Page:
Wintershall bites dust in Barents Sea well

German oil and gas company Wintershall has failed to find hydrocarbons in its Kvalross exploration well located in the Barents Sea, offshore Norway. 

According to Faroe Petroleum, an independent oil and gas company and a partner in the project with 40% stake, the drilling has reached target depth on the Wintershall-operated Kvalross well.

The Kvalross exploration well 7224/2-1 was spudded on January 11, 2016 and reached a total vertical depth of 2,917 metres in the Lower Triassic Havert formation. The well aimed to test two independent targets: the Kvalross prospect within the Lower Triassic Klappmyss formation; and the Kvaltann prospect within a Mid-Late Triassic Snadd formation channel.

Faroe stated that good quality sands were encountered in the Kvaltann prospect, but were found to be water wet. In the main Kvalross target hydrocarbon shows were observed, but not in good quality reservoirs. No commercial discovery has been made, Faroe said.

The Kvalross exploration well was operated by Wintershall using the Transocean Artic drilling rig and is now being plugged and abandoned as planned. Faroe noted that the duration of the well was expected to be approximately 60 days, compared to the dry hole timing budget of 83 days, and hence was expected to be delivered significantly below budget.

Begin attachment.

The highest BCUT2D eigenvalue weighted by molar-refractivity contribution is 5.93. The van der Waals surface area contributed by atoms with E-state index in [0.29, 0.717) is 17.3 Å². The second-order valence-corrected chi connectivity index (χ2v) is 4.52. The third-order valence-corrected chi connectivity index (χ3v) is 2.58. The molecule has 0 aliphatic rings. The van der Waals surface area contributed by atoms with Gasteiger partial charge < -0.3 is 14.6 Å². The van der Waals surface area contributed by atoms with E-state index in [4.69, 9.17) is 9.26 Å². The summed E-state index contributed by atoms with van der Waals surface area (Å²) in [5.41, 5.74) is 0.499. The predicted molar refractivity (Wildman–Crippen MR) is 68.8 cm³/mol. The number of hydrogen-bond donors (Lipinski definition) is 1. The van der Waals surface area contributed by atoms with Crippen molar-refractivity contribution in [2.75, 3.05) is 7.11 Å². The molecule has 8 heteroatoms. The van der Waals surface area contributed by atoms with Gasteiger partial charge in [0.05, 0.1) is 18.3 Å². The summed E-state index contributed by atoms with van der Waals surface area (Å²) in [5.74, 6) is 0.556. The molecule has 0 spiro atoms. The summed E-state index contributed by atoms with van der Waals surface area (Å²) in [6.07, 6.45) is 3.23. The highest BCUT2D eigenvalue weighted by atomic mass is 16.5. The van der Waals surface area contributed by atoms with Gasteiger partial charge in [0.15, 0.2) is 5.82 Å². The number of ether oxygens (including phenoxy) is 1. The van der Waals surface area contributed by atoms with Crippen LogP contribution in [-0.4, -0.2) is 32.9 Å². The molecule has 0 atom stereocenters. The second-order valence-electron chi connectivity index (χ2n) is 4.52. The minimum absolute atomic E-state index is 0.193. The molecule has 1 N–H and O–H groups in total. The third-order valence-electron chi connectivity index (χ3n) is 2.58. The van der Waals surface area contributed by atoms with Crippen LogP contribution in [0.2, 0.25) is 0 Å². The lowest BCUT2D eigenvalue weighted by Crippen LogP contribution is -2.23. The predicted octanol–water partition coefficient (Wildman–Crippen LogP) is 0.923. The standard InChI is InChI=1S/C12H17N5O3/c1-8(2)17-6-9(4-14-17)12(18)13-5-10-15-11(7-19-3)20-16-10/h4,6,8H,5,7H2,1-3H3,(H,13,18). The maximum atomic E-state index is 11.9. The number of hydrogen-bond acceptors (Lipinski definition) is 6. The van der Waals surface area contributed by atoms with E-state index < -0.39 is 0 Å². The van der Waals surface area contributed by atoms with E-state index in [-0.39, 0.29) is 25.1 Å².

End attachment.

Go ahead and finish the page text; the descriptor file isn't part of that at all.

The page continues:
Licence PL611 was awarded to Faroe together with co-venturers Wintershall Norge (40% and operator) and Petoro AS (20%) in May 2011 in the Norwegian 21st Licensing Round.

Graham Stewart, Chief Executive of Faroe Petroleum commented: “Whilst the results for the Barents Sea Kvalross well are disappointing, we are pleased that the well has been drilled significantly below budget and to have encountered hydrocarbon shows which will add to the large data bank we now hold over this prospective frontier area. We look forward now to the next two exploration wells in our programme. The near-field Brasse well in the Norwegian North Sea and the Njord North Flank well in the Norwegian Sea are scheduled to be drilled in the summer and second half of 2016 respectively. 

“Faroe has built a strong portfolio position in Norway, where exploration benefits materially from tax rebates provided by the state to support and encourage exploration in the country. 

“In the meantime Faroe’s strong balance sheet means we are well prepared to weather the continuing period of low commodity prices, and are seeking to capitalise on our position to pursue consolidation opportunities in our core areas on the UK and Norwegian continental shelves.” 

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